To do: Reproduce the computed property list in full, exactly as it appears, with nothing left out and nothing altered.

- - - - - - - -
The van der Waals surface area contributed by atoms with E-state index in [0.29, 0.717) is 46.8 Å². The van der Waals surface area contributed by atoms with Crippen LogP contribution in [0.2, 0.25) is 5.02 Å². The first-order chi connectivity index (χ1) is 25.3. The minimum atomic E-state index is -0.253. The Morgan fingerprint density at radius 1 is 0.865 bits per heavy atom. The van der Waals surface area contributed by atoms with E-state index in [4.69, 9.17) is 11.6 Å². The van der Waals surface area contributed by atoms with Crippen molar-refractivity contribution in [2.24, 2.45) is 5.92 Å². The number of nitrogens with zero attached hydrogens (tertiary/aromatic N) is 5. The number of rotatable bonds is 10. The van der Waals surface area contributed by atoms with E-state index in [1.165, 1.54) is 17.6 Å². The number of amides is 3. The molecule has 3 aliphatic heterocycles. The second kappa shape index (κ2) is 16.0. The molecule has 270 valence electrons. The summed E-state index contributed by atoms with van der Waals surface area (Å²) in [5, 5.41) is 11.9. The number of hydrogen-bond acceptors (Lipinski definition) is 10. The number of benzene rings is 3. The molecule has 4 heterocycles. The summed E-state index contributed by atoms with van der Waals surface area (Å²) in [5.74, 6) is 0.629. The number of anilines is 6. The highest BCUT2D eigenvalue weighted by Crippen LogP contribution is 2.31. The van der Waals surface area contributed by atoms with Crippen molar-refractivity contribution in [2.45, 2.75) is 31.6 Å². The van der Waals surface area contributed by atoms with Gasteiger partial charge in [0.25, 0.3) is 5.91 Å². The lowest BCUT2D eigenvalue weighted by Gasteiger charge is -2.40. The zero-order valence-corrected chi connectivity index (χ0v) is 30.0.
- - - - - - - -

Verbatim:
The van der Waals surface area contributed by atoms with E-state index in [0.29, 0.717) is 46.8 Å². The van der Waals surface area contributed by atoms with Crippen LogP contribution in [0.2, 0.25) is 5.02 Å². The first-order chi connectivity index (χ1) is 25.3. The minimum atomic E-state index is -0.253. The Morgan fingerprint density at radius 1 is 0.865 bits per heavy atom. The van der Waals surface area contributed by atoms with E-state index in [4.69, 9.17) is 11.6 Å². The van der Waals surface area contributed by atoms with Crippen molar-refractivity contribution in [2.24, 2.45) is 5.92 Å². The number of nitrogens with zero attached hydrogens (tertiary/aromatic N) is 5. The number of rotatable bonds is 10. The van der Waals surface area contributed by atoms with E-state index in [1.165, 1.54) is 17.6 Å². The number of amides is 3. The molecule has 3 aliphatic heterocycles. The second kappa shape index (κ2) is 16.0. The molecule has 270 valence electrons. The summed E-state index contributed by atoms with van der Waals surface area (Å²) in [5, 5.41) is 11.9. The number of hydrogen-bond acceptors (Lipinski definition) is 10. The number of benzene rings is 3. The molecule has 4 heterocycles. The summed E-state index contributed by atoms with van der Waals surface area (Å²) in [5.74, 6) is 0.629. The number of anilines is 6. The highest BCUT2D eigenvalue weighted by Crippen LogP contribution is 2.31. The van der Waals surface area contributed by atoms with Crippen molar-refractivity contribution in [2.45, 2.75) is 31.6 Å². The van der Waals surface area contributed by atoms with Gasteiger partial charge in [0.25, 0.3) is 5.91 Å². The lowest BCUT2D eigenvalue weighted by Gasteiger charge is -2.40. The zero-order valence-corrected chi connectivity index (χ0v) is 30.0.